Ghostbusters: The Video Game (PS3)

First, let me start this review off by saying that bustin' makes me feel good. What I'm saying is, I'm a huge ghost-head. Some may argue that a movie/franchise game shouldn't be reviewed by a fan of t

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  • System: Sony PlayStation 3
  • Also On: Xbox 360
  • Genre: Action
  • Max Players: 1-4
  • Age Rating: Teen 13+
  • US Release: June 2009
  • Developer: Terminal Reality
  • Publisher: Atari

First, let me start this review off by saying that bustin’ makes me feel good. What I’m saying is, I’m a huge ghost-head. Some may argue that a movie/franchise game shouldn’t be reviewed by a fan of the license, but then, would someone who knows nothing about Ghostbusters really be playing this game?

(As a side note, this is strictly a review of the PS3 [and, by extension, 360] version. The low-def editions were made by different developers.)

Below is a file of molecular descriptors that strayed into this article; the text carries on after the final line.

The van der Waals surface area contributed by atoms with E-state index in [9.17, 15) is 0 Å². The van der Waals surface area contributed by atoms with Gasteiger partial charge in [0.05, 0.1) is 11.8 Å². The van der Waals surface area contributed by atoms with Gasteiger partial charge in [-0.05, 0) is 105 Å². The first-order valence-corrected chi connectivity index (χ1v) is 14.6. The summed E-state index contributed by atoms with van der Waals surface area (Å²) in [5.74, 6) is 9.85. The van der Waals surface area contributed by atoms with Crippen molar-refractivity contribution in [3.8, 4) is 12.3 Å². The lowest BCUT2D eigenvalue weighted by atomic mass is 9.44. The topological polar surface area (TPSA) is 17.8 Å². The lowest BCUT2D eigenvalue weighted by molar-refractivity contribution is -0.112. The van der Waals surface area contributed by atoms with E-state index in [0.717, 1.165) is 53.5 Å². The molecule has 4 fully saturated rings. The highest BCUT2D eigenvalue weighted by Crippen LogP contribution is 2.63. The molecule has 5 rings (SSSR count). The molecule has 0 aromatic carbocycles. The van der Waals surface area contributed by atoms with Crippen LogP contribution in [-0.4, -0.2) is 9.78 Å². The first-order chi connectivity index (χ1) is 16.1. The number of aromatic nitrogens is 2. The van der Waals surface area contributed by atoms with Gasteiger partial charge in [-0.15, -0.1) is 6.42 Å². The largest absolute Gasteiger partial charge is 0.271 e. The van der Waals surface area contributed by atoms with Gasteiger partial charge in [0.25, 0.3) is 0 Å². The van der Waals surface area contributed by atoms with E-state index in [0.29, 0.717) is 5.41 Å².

The Ghostbusters series is many things. Science fiction, action, but above all, it’s very silly and a great source of funny quips and sarcasm—just like GameCola! Ghostbusters is not without its faults, though: mainly, the stupid, politically correct, and awful Extreme Ghostbusters TV series, and all of the franchise’s videogames up until now. (Somehow, there were even a lot of Extreme Ghostbusters videogames. Ugh, a game based on a TV show spin-off of another TV show that was based on a movie series. Really?) Well, luckily, Ghostbusters finally redeems itself! Ghostbusters: The Video Game is an all-around solid action game due to close adherence to the franchise and involvement by the majority of the brains behind the operation, Harold Ramis, Dan Aykroyd, Bill Murray, Ernie Hudson, and many others. So the Ghostbusters are “ready to believe you,” but are you ready to believe me?